Students undertaking various activities at their placement

How offering student work placements benefits you and your organisation

By 26.06.17

By Dr Simon Gallacher, Head of Student Programmes, The Nuffield Foundation

The importance of work placements for shaping students’ skills and interests is back on the agenda. Whether it’s the impact it has on undergraduate destinations (as set out in the latest consultation on the Destination of Leavers of Higher Education or the European Commissions’ indicators of graduate employability) or helping young people to make good choices about destinations after leaving school (as the Sub-Committee on Education, Skills and the Economy noted), the benefits of a closer relationship between education and employment are increasingly clear.

What are the benefits of hosting placement students?

Host students can make a significant contribution to your organisation and work to a high standard on different types of projects, depending on the organisation and its priorities. The work carried out by students on the Programmes run by the Nuffield Foundation has led for example, to publications, presentations to Select Committees and used as the basis for grant applications.

In addition, supervising a placement student can help staff to develop their own teaching and mentoring skills. This is particularly useful for PhD students, postdoctoral researchers, and staff looking to gain management experience.

Many host organisations we work with provide placements as part of their public engagement or corporate social responsibility work or simply as an opportunity to help shape the graduates of the future. Universities in particular are increasingly accountable for their access work, and supervising a student can help to demonstrate that your organisation is committed to increasing opportunities for young people in your local area.

How you can work with the Nuffield Foundation to support student placements?

The Nuffield Foundation runs two Programmes that bring students into close contact with employers to carry out research that can sharpen-up and test students’ developing scientific thinking and quantitative skills on active projects.

Nuffield Research Placements

The first of these, Nuffield Research Placements may well be familiar to people reading this and who work in scientific research environments. These are 4-6 week summer placements for school or college students who have just completed the first year (or are in S5 in Scotland) of a post-16 science, technology, engineering or maths (STEM) qualification.

Participating students need strong STEM qualifications – for example, having five GCSEs/National 5’s (or equivalent) at grade B* or above, including mathematics, English and a science. Students are reimbursed for travel costs, and some students will be eligible for an additional bursary to cover other costs.

Nuffield Research Placement students often move on from the experience to a STEM degree programme. However, students who enjoy science and maths aren’t always aware of the options available to them outside the traditional STEM subjects. Q-Step social science degrees are a new option for students who want to develop their scientific inquiry and quantitative skills and use them to answer the big questions about society.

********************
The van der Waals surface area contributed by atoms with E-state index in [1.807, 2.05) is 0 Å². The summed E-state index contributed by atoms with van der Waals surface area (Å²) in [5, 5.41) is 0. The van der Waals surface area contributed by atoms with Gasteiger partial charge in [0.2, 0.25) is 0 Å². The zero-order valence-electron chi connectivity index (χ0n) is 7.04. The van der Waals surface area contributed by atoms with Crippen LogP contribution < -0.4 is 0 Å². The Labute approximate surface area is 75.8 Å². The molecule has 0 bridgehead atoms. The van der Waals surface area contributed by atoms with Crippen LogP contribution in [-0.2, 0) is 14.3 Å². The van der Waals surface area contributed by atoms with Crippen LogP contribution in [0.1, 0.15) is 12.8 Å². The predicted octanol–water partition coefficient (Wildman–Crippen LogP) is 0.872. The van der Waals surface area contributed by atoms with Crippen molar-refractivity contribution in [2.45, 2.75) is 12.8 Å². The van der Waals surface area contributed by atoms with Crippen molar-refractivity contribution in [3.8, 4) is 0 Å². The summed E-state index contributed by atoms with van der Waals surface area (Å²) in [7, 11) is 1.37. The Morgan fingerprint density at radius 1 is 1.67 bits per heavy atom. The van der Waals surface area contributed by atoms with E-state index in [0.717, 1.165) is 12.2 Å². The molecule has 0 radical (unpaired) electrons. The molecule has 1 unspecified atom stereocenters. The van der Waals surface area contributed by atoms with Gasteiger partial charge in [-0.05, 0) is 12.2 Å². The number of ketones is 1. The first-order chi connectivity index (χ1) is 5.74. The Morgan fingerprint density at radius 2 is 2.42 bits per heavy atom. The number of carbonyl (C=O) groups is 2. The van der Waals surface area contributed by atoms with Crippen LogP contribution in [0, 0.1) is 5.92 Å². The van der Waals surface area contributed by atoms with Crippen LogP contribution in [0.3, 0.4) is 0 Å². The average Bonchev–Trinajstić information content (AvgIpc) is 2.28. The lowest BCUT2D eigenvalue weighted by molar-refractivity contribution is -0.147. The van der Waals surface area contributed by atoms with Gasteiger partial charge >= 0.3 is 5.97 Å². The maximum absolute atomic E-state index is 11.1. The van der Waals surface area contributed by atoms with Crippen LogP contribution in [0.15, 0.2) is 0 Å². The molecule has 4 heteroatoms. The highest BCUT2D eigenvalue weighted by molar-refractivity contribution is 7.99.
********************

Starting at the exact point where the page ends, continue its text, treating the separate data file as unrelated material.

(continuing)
Q-Step degrees

The Q-Step degrees are offered in social science subjects ranging from area studies to political science to sociology in ‘Q-Step Centres’ at 18 of the UK’s top universities. All of them place a strong emphasis on developing quantitative skills and enabling students to analyse complex data – skills that are invaluable in today’s job market, and work experience is a highly prized element of the degrees. We have recently published a Q-Step prospectus that features feedback from students about their experience of Q-Step, and insights from employers who talk about the benefits to them of working with quantitatively trained social science students.

The Foundation increasingly sees Q-Step as a way of contributing to addressing STEM skill shortages, as set out in its recent response to the Government’s Industrial Strategy. There are also exciting new research areas – for example, biosocial research – where the links between biological scientists and social scientists are blazing a trail for future interdisciplinary research.

Here’s what some students say about the experience

Our students tell us that the opportunity to participate in a placement really helped them to feel they’d made a good choice about what to study at university. They also say that it gave them a chance to test out their skills and interests, meet amazing people doing ‘live’ research projects and, in some cases, helped them review what subjects to aim for. Here are some examples of Nuffield Research Placement students talking about their experiences.

Students often enter the work from their placement for a CREST award and the placement can contribute to a full-rounded UCAS personal statement. In 2016, a Nuffield Research Placements’ student became the UK Young Scientist of the Year.

Q-Step students studying at the University of Edinburgh recently reflected on their experience in this video:

If you would like to get involved…

So, my request to researchers and employers reading this blog is to think positively and creatively about whether you could host one or more (preferably more…) of our amazing post-16 students or undergraduates. If you are interested or want to know more about these Programmes, please contact me!

Dr Simon Gallacher, Head of Student Programmes ([email protected]).